Katherine Johnson Biography
Katherine Johnson was an American Mathematician whose orbital mechanics calculations as a NASA employee were critical to the success of the first and subsequent spaceflights crewed by the US. She earned a reputation for performing complex manual calculations during her 35-year tenure at NASA and its predecessor, and helped pioneer the use of computers to perform the tasks.
She was born in White Sulphur Springs, West Virginia, United States, on 26 August 1918. The space agency noted its “historical role as one of the first women from Africa to work as a NASA scientist.” Katherine died at the age of 101, on 24 February 2020.
Katherine Johnson Age
She Was 101 Years Old
Katherine Johnson Education
Johnson had demonstrated strong mathematical skills from an early age. Because Greenbrier County did not offer African-American students public schooling past the eighth grade, the Colemans arranged for their children to attend high school in Institute, West Virginia.
The school was on West Virginia State College’s campus (WVSC, now West Virginia State University). Johnson enrolled when she was just ten. During the school year the family split their time between the Institute and White Sulphur Springs in the summer.
Johnson entered West Virginia State, a historically Black college, after graduating from high school at the age of 14. As a student, she had taken every mathematics course the college offered. She was mentored by multiple professors including the chemist and mathematician Angie Turner King, who had also mentored Johnson throughout high school, and W. W. Schieffelin Claytor, the third African-American national to receive a PhD in mathematics.
Just for Katherine, Claytor added new mathematics courses. She graduated from summa cum laude at age 18 in 1937, with degrees in mathematics and French. She acquired a teaching job at a public black school in Marion, Virginia.
Katherine Johnson Parents
Katherine mother name was Joylette and Father name was Joshua Coleman. Her birth-name was Johnson Katherine Coleman Goble. She was the youngest of four kids. Her mother was a teacher and her father at the Greenbrier Hotel was a lumberman, a fisherman, a handyman.
Katherine Johnson Career
Johnson decided to pursue a career as a research mathematician, though this was a difficult field to enter for African Americans and women. Her first jobs were in teaching. A relative mentioned at a family reunion in 1952, that the National Aeronautics Advisory Committee (NACA) was hiring mathematicians.
|Mrs. Johnson at NASA’s Langley Research Center in 1980.|
NACA recruited African-American mathematicians as well as whites for their Guidance and Navigation Department at Langley Memorial Aeronautical Laboratory, located in Hampton, Virginia, near Langley Field. In 1953, Johnson accepted an Agency job offer.
Johnson worked as a “computer” from 1953 to 1958, researching subjects such as aircraft garbage alleviation. Originally assigned to the West Area Computers section, supervised by mathematician Dorothy Vaughan, Johnson has been reassigned to the Langley Flight Research Division’s Guidance and Control Division.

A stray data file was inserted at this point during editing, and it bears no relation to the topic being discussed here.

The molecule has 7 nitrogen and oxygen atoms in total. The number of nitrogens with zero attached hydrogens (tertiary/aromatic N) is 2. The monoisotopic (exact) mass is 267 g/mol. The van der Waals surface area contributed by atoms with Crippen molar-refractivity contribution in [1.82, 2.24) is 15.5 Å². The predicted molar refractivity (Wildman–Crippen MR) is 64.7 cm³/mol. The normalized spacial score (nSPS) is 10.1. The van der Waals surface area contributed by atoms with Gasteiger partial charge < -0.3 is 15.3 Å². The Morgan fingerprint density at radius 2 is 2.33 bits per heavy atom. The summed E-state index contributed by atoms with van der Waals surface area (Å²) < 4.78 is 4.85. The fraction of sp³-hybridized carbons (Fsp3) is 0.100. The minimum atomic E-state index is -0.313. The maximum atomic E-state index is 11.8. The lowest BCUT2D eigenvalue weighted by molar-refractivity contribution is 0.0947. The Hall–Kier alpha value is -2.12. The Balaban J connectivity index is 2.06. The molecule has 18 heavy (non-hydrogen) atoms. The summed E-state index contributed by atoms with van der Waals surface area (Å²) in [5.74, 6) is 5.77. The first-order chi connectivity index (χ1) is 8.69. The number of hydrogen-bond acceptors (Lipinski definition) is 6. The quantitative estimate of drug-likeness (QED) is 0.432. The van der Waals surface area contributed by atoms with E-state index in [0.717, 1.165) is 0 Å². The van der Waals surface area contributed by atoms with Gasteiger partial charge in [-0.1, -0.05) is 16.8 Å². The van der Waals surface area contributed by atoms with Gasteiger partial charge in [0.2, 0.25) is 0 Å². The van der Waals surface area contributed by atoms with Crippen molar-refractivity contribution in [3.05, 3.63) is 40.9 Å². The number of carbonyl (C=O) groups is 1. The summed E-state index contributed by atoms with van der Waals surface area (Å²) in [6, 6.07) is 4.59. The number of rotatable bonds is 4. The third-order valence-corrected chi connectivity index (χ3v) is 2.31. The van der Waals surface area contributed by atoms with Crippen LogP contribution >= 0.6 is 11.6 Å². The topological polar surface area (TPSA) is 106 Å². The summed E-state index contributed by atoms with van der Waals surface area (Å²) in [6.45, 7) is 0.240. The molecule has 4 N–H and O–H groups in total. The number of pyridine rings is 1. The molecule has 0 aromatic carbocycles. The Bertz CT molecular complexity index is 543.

|Mrs. Johnson did the trajectory analysis for the launch of Freedom 7 in 1961, the Mercury program mission on which Alan B. Shepard became the first American in space.|
Johnson stated in an interview with WHRO-TV that she is “didn’t feel the segregation at NASA, because everybody there was doing research. You had a mission and you worked on it, and it was important for you to do your job … and play bridge at lunch.” She added: “I didn’t feel any segregation. I knew it was there, but I didn’t feel it.”
Johnson served as an aerospace technologist from 1958 until her retirement in 1986, switching to the Spacecraft Controls Department throughout her career. She measured the trajectory for the Alan Shepard, the first American in space, space flight on 5 May 1961. She also calculated the launch window for his mission to Mercury in 1961.
In 1961, her work helped to ensure that the Freedom 7 Mercury capsule from Alan Shepard was found quickly after landing, using the precise trajectory that had been established.
Also, she helped calculate the trajectory for the Apollo 11 flight to the Moon in 1969. Johnson was at a meeting in the Pocono Mountains during the moon landing.
Katherine Johnson Marriage
In 1939, Katherine married James Francis Goble (then, Coleman). They had three daughters: Constance, Katherine and Joylette. She and James moved their family to Newport News in 1953 to pursue new employment opportunities. James Goble died in 1956 from an inoperable brain tumor. In 1959 Katherine Goble remarried James A. Johnson, a U.S. Army officer, and a Korean War veteran.
Katherine Johnson Cause of Death
On 24 February 2020, at age 101, Katherine Johnson died. After her death, NASA administrator Jim Bridenstine described her as “an American hero” and stated that “her pioneering legacy will never be forgotten.”
Nasa announced her death on Twitter, saying it was celebrating her life and honoring “her legacy of excellence that broke down racial and social barriers”.
In Nasa’s early space flights, Ms. Johnson measured rocket trajectories, and Earth orbits.